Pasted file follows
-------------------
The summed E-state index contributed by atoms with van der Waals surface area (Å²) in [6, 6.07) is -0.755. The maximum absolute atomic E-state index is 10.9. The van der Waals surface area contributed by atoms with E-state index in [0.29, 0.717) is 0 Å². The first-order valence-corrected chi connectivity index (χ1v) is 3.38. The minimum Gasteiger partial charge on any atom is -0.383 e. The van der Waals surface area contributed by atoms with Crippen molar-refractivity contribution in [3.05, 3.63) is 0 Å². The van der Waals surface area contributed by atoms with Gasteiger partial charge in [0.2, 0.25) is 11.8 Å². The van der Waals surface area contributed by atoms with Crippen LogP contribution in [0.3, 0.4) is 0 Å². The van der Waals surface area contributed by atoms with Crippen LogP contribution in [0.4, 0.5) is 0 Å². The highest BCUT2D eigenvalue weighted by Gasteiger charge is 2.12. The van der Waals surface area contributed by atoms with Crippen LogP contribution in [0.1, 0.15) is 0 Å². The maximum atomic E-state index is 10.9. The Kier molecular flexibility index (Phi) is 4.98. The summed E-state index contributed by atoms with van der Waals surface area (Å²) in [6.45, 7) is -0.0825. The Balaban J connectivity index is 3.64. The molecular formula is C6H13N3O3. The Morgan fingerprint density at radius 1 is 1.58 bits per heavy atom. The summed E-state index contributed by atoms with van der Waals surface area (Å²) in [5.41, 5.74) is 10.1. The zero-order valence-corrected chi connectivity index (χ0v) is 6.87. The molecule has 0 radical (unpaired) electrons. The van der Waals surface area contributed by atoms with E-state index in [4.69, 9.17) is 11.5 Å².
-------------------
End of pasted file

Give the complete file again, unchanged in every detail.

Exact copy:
The summed E-state index contributed by atoms with van der Waals surface area (Å²) in [6, 6.07) is -0.755. The maximum absolute atomic E-state index is 10.9. The van der Waals surface area contributed by atoms with E-state index in [0.29, 0.717) is 0 Å². The first-order valence-corrected chi connectivity index (χ1v) is 3.38. The minimum Gasteiger partial charge on any atom is -0.383 e. The van der Waals surface area contributed by atoms with Crippen molar-refractivity contribution in [3.05, 3.63) is 0 Å². The van der Waals surface area contributed by atoms with Gasteiger partial charge in [0.2, 0.25) is 11.8 Å². The van der Waals surface area contributed by atoms with Crippen LogP contribution in [0.3, 0.4) is 0 Å². The van der Waals surface area contributed by atoms with Crippen LogP contribution in [0.4, 0.5) is 0 Å². The highest BCUT2D eigenvalue weighted by Gasteiger charge is 2.12. The van der Waals surface area contributed by atoms with Crippen LogP contribution in [0.1, 0.15) is 0 Å². The maximum atomic E-state index is 10.9. The Kier molecular flexibility index (Phi) is 4.98. The summed E-state index contributed by atoms with van der Waals surface area (Å²) in [6.45, 7) is -0.0825. The Balaban J connectivity index is 3.64. The molecular formula is C6H13N3O3. The Morgan fingerprint density at radius 1 is 1.58 bits per heavy atom. The summed E-state index contributed by atoms with van der Waals surface area (Å²) in [5.41, 5.74) is 10.1. The zero-order valence-corrected chi connectivity index (χ0v) is 6.87. The molecule has 0 radical (unpaired) electrons. The van der Waals surface area contributed by atoms with E-state index in [4.69, 9.17) is 11.5 Å².